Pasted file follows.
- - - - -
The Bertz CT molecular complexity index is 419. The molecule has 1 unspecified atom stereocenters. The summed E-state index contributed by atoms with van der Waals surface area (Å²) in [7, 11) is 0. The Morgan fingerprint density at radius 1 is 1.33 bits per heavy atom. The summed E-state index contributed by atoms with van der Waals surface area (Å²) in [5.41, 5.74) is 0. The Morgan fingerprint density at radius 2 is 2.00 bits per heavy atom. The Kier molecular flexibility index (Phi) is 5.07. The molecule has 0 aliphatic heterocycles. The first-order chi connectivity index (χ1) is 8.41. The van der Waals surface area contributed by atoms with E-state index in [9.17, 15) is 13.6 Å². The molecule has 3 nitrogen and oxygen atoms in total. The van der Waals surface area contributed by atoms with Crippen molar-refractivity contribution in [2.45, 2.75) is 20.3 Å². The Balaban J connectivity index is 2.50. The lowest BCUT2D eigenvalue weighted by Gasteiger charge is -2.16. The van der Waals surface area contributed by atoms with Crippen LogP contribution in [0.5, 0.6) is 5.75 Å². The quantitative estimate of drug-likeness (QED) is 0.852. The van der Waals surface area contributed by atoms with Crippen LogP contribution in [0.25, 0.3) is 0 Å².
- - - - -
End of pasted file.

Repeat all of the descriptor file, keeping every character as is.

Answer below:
The Bertz CT molecular complexity index is 419. The molecule has 1 unspecified atom stereocenters. The summed E-state index contributed by atoms with van der Waals surface area (Å²) in [7, 11) is 0. The Morgan fingerprint density at radius 1 is 1.33 bits per heavy atom. The summed E-state index contributed by atoms with van der Waals surface area (Å²) in [5.41, 5.74) is 0. The Morgan fingerprint density at radius 2 is 2.00 bits per heavy atom. The Kier molecular flexibility index (Phi) is 5.07. The molecule has 0 aliphatic heterocycles. The first-order chi connectivity index (χ1) is 8.41. The van der Waals surface area contributed by atoms with E-state index in [9.17, 15) is 13.6 Å². The molecule has 3 nitrogen and oxygen atoms in total. The van der Waals surface area contributed by atoms with Crippen molar-refractivity contribution in [2.45, 2.75) is 20.3 Å². The Balaban J connectivity index is 2.50. The lowest BCUT2D eigenvalue weighted by Gasteiger charge is -2.16. The van der Waals surface area contributed by atoms with Crippen LogP contribution in [0.5, 0.6) is 5.75 Å². The quantitative estimate of drug-likeness (QED) is 0.852. The van der Waals surface area contributed by atoms with Crippen LogP contribution in [0.25, 0.3) is 0 Å².